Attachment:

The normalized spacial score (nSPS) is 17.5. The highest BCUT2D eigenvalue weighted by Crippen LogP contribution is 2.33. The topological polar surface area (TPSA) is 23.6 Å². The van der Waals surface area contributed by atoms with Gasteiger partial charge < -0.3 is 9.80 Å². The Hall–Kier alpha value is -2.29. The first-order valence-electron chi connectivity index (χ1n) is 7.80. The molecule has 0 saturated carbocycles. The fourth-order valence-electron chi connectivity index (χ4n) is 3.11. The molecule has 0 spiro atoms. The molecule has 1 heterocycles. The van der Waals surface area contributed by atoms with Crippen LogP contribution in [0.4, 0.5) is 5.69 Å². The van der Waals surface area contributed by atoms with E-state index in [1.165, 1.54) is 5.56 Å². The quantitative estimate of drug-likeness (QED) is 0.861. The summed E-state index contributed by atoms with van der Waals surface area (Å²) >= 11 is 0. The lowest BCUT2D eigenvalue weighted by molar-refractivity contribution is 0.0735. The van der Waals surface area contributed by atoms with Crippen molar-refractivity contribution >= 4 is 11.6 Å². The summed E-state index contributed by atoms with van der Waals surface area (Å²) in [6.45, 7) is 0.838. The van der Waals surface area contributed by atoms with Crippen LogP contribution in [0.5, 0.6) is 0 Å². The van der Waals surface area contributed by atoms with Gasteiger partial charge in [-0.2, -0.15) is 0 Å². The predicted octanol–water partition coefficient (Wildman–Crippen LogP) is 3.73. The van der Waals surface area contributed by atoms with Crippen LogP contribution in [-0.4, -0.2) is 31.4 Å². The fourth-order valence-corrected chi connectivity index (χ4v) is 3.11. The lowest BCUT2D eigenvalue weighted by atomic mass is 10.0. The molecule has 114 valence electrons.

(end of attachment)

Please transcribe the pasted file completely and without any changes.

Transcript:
The normalized spacial score (nSPS) is 17.5. The highest BCUT2D eigenvalue weighted by Crippen LogP contribution is 2.33. The topological polar surface area (TPSA) is 23.6 Å². The van der Waals surface area contributed by atoms with Gasteiger partial charge < -0.3 is 9.80 Å². The Hall–Kier alpha value is -2.29. The first-order valence-electron chi connectivity index (χ1n) is 7.80. The molecule has 0 saturated carbocycles. The fourth-order valence-electron chi connectivity index (χ4n) is 3.11. The molecule has 0 spiro atoms. The molecule has 1 heterocycles. The van der Waals surface area contributed by atoms with Crippen LogP contribution in [0.4, 0.5) is 5.69 Å². The van der Waals surface area contributed by atoms with E-state index in [1.165, 1.54) is 5.56 Å². The quantitative estimate of drug-likeness (QED) is 0.861. The summed E-state index contributed by atoms with van der Waals surface area (Å²) >= 11 is 0. The lowest BCUT2D eigenvalue weighted by molar-refractivity contribution is 0.0735. The van der Waals surface area contributed by atoms with Crippen molar-refractivity contribution >= 4 is 11.6 Å². The summed E-state index contributed by atoms with van der Waals surface area (Å²) in [6.45, 7) is 0.838. The van der Waals surface area contributed by atoms with Crippen LogP contribution in [0.5, 0.6) is 0 Å². The van der Waals surface area contributed by atoms with Gasteiger partial charge in [-0.2, -0.15) is 0 Å². The predicted octanol–water partition coefficient (Wildman–Crippen LogP) is 3.73. The van der Waals surface area contributed by atoms with Crippen LogP contribution in [-0.4, -0.2) is 31.4 Å². The fourth-order valence-corrected chi connectivity index (χ4v) is 3.11. The lowest BCUT2D eigenvalue weighted by atomic mass is 10.0. The molecule has 114 valence electrons.